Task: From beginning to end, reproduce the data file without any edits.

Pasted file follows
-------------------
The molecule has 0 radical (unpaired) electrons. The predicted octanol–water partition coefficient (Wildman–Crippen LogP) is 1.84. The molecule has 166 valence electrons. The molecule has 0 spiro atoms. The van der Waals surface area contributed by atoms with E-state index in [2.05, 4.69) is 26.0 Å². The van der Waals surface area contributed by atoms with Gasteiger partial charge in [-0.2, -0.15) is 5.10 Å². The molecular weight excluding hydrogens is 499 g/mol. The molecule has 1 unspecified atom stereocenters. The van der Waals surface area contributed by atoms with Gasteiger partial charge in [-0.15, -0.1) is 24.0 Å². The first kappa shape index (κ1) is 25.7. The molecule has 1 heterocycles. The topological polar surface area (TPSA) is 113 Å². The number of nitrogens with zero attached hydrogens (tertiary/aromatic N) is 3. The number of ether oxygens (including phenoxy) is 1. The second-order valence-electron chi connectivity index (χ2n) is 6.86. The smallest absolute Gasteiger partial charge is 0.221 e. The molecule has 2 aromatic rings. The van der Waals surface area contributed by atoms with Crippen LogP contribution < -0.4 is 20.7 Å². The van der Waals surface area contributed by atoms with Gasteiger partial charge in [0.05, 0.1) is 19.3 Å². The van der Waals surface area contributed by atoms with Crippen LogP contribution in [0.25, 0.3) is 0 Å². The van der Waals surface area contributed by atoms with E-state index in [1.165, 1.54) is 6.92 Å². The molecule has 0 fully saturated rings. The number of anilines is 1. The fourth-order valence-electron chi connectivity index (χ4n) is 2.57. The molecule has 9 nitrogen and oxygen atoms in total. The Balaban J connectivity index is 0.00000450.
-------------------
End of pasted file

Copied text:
The molecule has 0 radical (unpaired) electrons. The predicted octanol–water partition coefficient (Wildman–Crippen LogP) is 1.84. The molecule has 166 valence electrons. The molecule has 0 spiro atoms. The van der Waals surface area contributed by atoms with E-state index in [2.05, 4.69) is 26.0 Å². The van der Waals surface area contributed by atoms with Gasteiger partial charge in [-0.2, -0.15) is 5.10 Å². The molecular weight excluding hydrogens is 499 g/mol. The molecule has 1 unspecified atom stereocenters. The van der Waals surface area contributed by atoms with Gasteiger partial charge in [-0.15, -0.1) is 24.0 Å². The first kappa shape index (κ1) is 25.7. The molecule has 1 heterocycles. The topological polar surface area (TPSA) is 113 Å². The number of nitrogens with zero attached hydrogens (tertiary/aromatic N) is 3. The number of ether oxygens (including phenoxy) is 1. The second-order valence-electron chi connectivity index (χ2n) is 6.86. The smallest absolute Gasteiger partial charge is 0.221 e. The molecule has 2 aromatic rings. The van der Waals surface area contributed by atoms with Crippen LogP contribution < -0.4 is 20.7 Å². The van der Waals surface area contributed by atoms with Gasteiger partial charge in [0.05, 0.1) is 19.3 Å². The van der Waals surface area contributed by atoms with Crippen LogP contribution in [0.25, 0.3) is 0 Å². The van der Waals surface area contributed by atoms with E-state index in [1.165, 1.54) is 6.92 Å². The molecule has 0 fully saturated rings. The number of anilines is 1. The fourth-order valence-electron chi connectivity index (χ4n) is 2.57. The molecule has 9 nitrogen and oxygen atoms in total. The Balaban J connectivity index is 0.00000450.